Posted Tuesday, July 3rd, 2018

Here’s one property that we at Solving Empty Homes don’t mind remaining empty. It’s the childhood home of Lawrence of Arabia that must be urgently protected after it was put up for sale and historians fear it could be changed forever.
The T.E. Lawrence Society has appealed against a Government decision not to give the North Oxford house listed status and said it urgently needed protection.
The Polstead Road property, empty for more than two years, was recently put on the market with a guide price of £2.9m.
City councillor for the area, Liz Wade, said it was integral to the history of the city and that action must be taken immediately.
She said: “It’s very important the building is protected – the house has been empty for several years and is now in quite a bad way.
“A surveyor has said if you leave a house for that amount of time it’s going to get dry rot and I’m very worried about the condition.
“The more dilapidated it becomes, the more changes will be made and we don’t want that, it’s so important to the history of Oxford.”
“We need to do something and I’m hoping the house will be bought, either by a rich donor or the T.E. Lawrence Society.
“It could be turned into an archive downstairs and two upper flats rented out.
“In the meantime, I’m considered asking the city council to put a protection order on the house.”
The house was Lawrence’s family home from 1896 to 1921. He moved there aged eight and stayed until 1909, later returning from time to time.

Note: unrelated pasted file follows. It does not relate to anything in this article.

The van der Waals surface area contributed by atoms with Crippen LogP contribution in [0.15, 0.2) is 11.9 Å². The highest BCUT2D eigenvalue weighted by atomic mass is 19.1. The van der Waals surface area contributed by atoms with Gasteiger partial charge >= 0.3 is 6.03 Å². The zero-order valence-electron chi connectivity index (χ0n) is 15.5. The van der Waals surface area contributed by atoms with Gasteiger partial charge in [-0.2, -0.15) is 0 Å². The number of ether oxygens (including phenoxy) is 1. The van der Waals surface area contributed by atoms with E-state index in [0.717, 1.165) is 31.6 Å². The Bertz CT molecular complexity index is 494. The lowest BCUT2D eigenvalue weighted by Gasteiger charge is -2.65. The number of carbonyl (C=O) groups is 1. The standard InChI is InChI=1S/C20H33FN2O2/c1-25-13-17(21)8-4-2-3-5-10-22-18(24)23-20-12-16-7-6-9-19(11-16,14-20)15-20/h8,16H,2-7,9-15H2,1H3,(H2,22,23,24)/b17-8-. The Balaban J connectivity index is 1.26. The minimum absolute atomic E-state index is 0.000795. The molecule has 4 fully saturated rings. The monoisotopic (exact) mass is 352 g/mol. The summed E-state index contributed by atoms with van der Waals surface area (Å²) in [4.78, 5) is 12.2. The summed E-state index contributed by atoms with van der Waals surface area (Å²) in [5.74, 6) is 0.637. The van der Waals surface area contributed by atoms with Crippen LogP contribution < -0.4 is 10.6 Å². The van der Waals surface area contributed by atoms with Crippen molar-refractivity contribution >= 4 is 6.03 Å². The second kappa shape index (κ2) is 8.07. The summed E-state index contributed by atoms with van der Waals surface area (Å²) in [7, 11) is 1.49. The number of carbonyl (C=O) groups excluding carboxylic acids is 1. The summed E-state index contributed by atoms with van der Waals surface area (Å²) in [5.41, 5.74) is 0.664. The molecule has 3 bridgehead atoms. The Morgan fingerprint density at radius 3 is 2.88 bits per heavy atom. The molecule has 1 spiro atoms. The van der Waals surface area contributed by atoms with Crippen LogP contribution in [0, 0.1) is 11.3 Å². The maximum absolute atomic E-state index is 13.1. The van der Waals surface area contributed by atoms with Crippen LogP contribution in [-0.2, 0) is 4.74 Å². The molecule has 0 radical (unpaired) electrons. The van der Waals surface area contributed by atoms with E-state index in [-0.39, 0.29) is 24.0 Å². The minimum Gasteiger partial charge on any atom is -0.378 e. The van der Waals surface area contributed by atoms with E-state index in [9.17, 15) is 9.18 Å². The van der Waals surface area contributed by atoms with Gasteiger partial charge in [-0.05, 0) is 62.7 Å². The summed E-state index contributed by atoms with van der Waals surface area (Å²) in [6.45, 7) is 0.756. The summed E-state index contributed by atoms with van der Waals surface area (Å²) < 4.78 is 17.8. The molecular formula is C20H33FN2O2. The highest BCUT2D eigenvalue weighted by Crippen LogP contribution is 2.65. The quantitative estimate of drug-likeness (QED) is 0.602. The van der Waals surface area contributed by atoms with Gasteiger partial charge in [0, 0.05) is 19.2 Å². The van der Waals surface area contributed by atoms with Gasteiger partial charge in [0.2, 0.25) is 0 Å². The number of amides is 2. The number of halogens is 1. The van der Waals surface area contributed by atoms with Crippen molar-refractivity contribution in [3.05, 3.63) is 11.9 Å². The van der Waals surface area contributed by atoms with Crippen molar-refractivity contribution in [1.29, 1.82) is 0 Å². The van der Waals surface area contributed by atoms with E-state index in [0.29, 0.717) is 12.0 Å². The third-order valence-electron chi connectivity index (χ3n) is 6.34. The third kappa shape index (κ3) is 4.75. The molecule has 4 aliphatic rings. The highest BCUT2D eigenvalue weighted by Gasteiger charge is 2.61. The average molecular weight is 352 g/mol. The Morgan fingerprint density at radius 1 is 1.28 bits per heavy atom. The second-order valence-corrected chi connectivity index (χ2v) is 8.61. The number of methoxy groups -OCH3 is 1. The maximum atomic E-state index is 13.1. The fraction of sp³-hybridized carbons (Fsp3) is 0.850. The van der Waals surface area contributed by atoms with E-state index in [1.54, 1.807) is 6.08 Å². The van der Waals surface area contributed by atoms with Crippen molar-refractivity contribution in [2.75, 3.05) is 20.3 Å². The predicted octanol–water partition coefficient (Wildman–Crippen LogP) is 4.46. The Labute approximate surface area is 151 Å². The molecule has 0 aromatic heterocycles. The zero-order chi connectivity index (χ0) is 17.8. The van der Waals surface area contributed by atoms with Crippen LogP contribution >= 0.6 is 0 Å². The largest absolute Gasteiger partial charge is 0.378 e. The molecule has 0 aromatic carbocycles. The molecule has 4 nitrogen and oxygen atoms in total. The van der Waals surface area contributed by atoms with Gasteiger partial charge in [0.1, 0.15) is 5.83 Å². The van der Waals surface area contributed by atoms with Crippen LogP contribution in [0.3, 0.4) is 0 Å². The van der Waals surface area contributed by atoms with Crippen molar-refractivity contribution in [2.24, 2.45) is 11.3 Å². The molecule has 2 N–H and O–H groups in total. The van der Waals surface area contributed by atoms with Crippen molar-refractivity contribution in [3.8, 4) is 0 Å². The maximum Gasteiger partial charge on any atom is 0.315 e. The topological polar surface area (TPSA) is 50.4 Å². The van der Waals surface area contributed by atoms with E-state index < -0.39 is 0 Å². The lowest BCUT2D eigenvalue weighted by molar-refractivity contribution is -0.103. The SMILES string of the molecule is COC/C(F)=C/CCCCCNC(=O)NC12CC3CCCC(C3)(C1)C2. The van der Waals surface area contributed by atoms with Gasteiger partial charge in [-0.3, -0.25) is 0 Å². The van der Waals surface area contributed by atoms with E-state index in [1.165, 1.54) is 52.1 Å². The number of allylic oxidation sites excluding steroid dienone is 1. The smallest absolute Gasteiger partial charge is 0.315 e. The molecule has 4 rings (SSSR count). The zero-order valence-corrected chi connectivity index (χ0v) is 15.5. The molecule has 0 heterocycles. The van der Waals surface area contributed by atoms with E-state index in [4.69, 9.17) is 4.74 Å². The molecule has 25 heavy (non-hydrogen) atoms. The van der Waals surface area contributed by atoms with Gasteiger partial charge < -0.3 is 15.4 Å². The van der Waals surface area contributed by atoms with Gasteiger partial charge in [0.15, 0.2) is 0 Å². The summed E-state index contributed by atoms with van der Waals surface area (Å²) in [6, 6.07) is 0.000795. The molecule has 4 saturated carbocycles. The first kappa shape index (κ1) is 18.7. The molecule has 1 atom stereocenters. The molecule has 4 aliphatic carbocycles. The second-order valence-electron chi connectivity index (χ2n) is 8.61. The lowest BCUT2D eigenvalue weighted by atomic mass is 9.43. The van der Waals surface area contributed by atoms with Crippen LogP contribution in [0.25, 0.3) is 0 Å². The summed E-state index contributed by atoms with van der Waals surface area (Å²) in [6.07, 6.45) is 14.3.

It is where he spent his final year in the city before embarking on his travels in the Middle East, which would ultimately shape the rest of his military, diplomatic and literary career.
Of particular interest to historians is the timber bungalow, comprising a bedroom and study, built in the garden for Lawrence.
But Historic England, which informed the Department for Culture, Media and Sport’s decision, said changes made in the 1970s had ‘diminished’ its value.
Alan Payne, from the T.E. Lawrence Society and a planning consultant, appealed to the Department for Culture, Media and Sport last year and has since chased them for a decision given the urgency.
He said: “The Historic England report ignored the close historic linkage between T.E. Lawrence and 2 Polstead Road and placed too much emphasis on the building itself.
We need it to be listed quickly and I’m still waiting on a decision.
“People who have been in the house have said it’s in poor condition.
Mr Payne added that a cupboard, on which Mrs Lawrence had marked the heights of her five children, had already been removed and feared more historical features would follow.
T.E. Lawrence gained international fame as the ‘Uncrowned King of Arabia’ for uniting Arab tribes against the Turks during the First World War.
He died in a motorcycle accident in 1935 and was hailed at the time by the Oxford Mail as ‘the greatest mystery figure of modern times’ and ‘perhaps the greatest Oxford man of his time’.

Leave a Reply

Your email address will not be published. Required fields are marked *